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Glenbrook pier ban again before TRPA

It will be deja vu this Wednesday for Lake Tahoe planners as they consider a ban on pier building in a large portion of Glenbrook Bay.

An advisory board to the Tahoe Regional Planning Agency will hear the proposed pier prohibition Wednesday, 11 months after the same issue gained approval from its planning commission at the end of a heated, three-hour hearing.

In May 1999, Glenbrook property owner Robert Daiss proposed banning the construction of new piers on the bay’s half-mile beach area, where only one community pier now exists.



Daiss was concerned because a pier was being proposed near his property. Powerful casino industry lobbyist Harvey Whittemore and wealthy liquor distributor Larry Ruvo had the pending TRPA application to which Daiss was objecting.

Lending unofficial support to Daiss, the Glenbrook Homeowners’ Association expressed concern that as many as 15 more piers could be built along the sandy beach if the Whittemore-Ruvo plan went through.



Several months of discussion followed the TRPA Advisory Planning Commission meeting. Daiss worked out an agreement with the Whittemore and Ruvo, where the pair agreed to pull their application to build near the property in question and Daiss halted his pursuit of the ban.

TRPA’s governing board never considered the prohibition.

Now the homeowners’ association is proposing a ban.

Because the existing pier can be used by any property owner in Glenbrook, regardless of membership in the homeowners’ association, no new ones are allowed there under TRPA rules. However, a comprehensive overhaul is under way regarding TRPA regulations in shore-zone areas, which may allow significantly more piers around Lake Tahoe in the future.

The purpose of the new proposal is make sure pier-building in Glenbrook is prohibited regardless of what shore-area laws may soon change.

“The homeowners want to make it real clear in the Plan Area Statement their desire to have no new piers in Glenbrook,” said Gary Midkiff, consultant for the homeowners’ association.

TRPA staffers agree with the association’s desire to ban piers along the beach area, because they would clutter the scenic beauty of the bay. However, the Glenbrook property owners want the ban to extend a few parcels beyond the beach, but TRPA says it can’t justify including those non-beach pieces of land.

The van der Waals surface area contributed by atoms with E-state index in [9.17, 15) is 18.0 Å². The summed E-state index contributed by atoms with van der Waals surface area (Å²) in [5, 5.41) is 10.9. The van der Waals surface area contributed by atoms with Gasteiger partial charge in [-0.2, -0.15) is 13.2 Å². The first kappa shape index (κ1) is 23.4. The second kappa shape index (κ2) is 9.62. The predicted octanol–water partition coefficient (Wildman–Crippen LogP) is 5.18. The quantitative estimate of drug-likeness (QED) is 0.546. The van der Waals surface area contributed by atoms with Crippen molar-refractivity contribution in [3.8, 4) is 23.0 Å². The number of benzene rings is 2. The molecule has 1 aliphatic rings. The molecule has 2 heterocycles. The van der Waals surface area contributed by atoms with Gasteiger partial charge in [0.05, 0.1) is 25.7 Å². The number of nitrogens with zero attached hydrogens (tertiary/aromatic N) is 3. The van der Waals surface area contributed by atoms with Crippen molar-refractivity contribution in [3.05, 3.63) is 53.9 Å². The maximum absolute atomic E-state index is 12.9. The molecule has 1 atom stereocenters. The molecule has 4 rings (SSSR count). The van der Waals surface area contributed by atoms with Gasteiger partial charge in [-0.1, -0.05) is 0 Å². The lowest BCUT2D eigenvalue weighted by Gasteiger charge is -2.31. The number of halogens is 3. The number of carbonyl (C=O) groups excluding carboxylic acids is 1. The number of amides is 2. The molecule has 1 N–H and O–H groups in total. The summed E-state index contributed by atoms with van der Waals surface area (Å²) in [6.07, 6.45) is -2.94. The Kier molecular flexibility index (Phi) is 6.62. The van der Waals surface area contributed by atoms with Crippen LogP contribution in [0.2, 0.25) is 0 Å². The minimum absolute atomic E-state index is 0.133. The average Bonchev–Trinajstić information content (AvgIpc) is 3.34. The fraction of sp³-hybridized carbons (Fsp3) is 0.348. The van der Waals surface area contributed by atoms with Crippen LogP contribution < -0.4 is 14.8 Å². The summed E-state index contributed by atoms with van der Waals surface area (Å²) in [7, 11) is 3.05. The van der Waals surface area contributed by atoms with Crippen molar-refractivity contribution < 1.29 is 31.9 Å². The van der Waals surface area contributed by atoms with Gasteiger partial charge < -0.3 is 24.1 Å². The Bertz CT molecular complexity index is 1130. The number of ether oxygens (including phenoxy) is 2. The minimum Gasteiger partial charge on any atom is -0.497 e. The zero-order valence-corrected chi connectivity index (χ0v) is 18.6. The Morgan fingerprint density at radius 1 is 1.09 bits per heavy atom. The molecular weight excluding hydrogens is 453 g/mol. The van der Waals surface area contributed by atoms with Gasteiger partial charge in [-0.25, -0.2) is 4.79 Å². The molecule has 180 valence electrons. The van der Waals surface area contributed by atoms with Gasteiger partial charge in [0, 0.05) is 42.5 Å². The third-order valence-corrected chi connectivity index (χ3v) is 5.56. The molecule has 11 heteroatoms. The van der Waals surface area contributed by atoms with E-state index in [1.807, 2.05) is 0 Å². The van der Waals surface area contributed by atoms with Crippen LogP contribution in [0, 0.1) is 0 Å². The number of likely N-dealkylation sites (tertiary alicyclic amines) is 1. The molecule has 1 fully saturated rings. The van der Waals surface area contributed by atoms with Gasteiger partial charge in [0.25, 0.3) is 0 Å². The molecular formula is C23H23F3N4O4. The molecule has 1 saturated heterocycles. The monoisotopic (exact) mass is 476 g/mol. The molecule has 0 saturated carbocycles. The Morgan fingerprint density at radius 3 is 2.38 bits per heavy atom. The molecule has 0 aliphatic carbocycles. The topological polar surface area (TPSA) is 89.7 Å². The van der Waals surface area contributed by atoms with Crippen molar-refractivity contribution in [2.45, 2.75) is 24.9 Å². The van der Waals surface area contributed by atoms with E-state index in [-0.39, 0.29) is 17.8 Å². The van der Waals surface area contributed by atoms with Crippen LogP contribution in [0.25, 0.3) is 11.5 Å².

“We feel the scenic, environmental, historic, water quality and wildlife issues are all sufficiently important in that area, and they would be significantly damaged by more piers in the bay,” Midkiff said, adding that as many as five piers could go on the land TRPA and the homeowners are in disagreement about.

The chunk of land in question includes property owned by Ruvo and Edward Fein.

Fein – who owns two properties there, neither of which are in the homeowners’ association jurisdiction – objects to their inclusion in the pier ban.

“Mr. Fein strenuously objects to having his lakefront properties restricted by a prohibition being sponsored by an association which these properties are not a part thereof,” said Kevin Agan, a consultant for Fein.

Whittemore and Ruvo have another pending application for a pier on their property. They could not be reached Monday.

Whittemore’s and Ruvo’s pier proposals had been met with controversy prior to the TRPA incident last year. During the 1999 Nevada Legislature, Whittemore had an amendment slipped into a Senate bill that would have helped his pier project.

The ”Piergate” bill, as it was dubbed, was gutted in the Assembly after clearing the Senate with the controversial provisions intact – an action that resulted in criticism of Sen. Mark James, R-Las Vegas, who helped pilot the measure through his Judiciary Committee.

What: TRPA advisory commission meeting

When: April 12, 9:30 a.m.

Where: North Tahoe Conference Center, 8318 North Lake Blvd., Kings Beach

Information: (775) 588-4547


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